When the author of that article you cite cures and reverses heart disease (or Type II Diabetes as Barnard has done thru no-added fat vegan diet), then maybe I'll take it seriously.

Regards, Mark]


You come off as incredibly neurotic, I have be honest, but I respect your decision to avoid "crap vegan junk" foods for your own personal health. And while I AGREE that Daiya and other vegan faux projects shouldn't be marketed as super healthy if they're not, I don't see the problem with vegans splurging when they want. I know many vegans that drink alcohol and I'm sure you do too. Cry me a river! Most of us vegans are not so STUPID and ignorant; we know that overdosing on Veganaise and eating vegan cupcakes isn't freakin' healthy!

[1) adding fat to your diet causes constriction of your arteries for up to six hours... that's been measured and it's not a psychological neurosis. The constant abuse adds up. In the side bar of this blog check out the "15 reasons to avoid vegetable oils." All documented, not theory, not myth, not assumptions.

2) 20 years of independent peer-reviewed research shows that a no-added fat vegan diet can reverse (and most likely prevent) heart disease

3) there are many diseases implicated in satiating the unnecessary addiction to the taste of fat.]

All you have to do is turn your product around and read the nutrition label. And your comparison that eating faux foods is "kill an animal save a human" logic is ridiculous. Those animals don't CHOOSE to be caged up in factory farms. Those animals don't CHOOSE to be slaughtered. Vegans CHOOSE if they want to eat a daiya cheese pizza topped with veggie sausage. If all vegans wanted to be health nuts we'd all be raw foodies(I have nothing against raw foodies btw). Good day to you sir!

[There'a difference between being a health nut, and healthy. Oil, be it in a salad dressing our congealed as Daiya cheese, is NOT a food. Sure, if you choose to eat non-foods, that's your perrogative. Altogether too many vegans and vegetarians are consuming much more fat (usually as oil) than is recommended by the ONLY two doctors to reverse heart disease and one (Barnard) who reversed diabetes.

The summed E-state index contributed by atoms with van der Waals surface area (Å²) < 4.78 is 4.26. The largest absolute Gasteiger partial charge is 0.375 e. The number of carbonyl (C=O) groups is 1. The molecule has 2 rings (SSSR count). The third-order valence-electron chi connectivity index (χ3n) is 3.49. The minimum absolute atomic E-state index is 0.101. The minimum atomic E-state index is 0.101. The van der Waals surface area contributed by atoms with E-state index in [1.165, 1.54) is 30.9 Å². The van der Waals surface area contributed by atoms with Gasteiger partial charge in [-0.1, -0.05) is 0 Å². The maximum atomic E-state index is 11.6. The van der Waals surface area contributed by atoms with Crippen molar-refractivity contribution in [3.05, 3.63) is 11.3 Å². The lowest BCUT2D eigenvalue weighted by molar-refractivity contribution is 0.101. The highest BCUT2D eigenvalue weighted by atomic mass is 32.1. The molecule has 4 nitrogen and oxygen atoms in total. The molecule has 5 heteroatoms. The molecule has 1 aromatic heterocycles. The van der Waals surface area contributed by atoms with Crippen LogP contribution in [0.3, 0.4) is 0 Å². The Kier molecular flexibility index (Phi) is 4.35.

The facts don't lie. Like it or not, added fat kills. You may think that a little splurge won't hurt once in awhile, but the experts (y'know, those guys who've studied this for decades and accomplished some things no one else has regarding health) disagree.

Cry your own river, or better yet, get rid of you fat addiction. I've been off it for three years next month and don't regret it one bit.

Finally, I don't think consuming Daiya cheese is going to save one animal, but will most likely aid in killing another (a human).



I don't kow about anyone else but I always read ingredients. It is just a habit of being a vegan, I guess. So, I know exactly what is in what I eat. The ingredients for Daiya are listed on all the vegan shopping sites.
Again, don't know about anyone else but I don't eat vegan cheese on a daily basis. If I eat any kind of "cheese" on a daily basis (which I don't) it is the kind I make my own which is made from whole ingredients.

Vegan cheese to me has always been a treat, not a staple. I have tried many different vegan cheeses (not yet Daiya though) and I have never been shocked to find they are almost all fat. I read ingredients and nutr. labels I know what i'm buying. Not happy that is what they are, but hey it is not an everyday thing. I can't imagine many vegans as having veg. cheese as an everyday thing unless they are rich as that stuff is pricey. Honestly you won't be finding vegan dollar menus anywhere. Vegan food are pricey.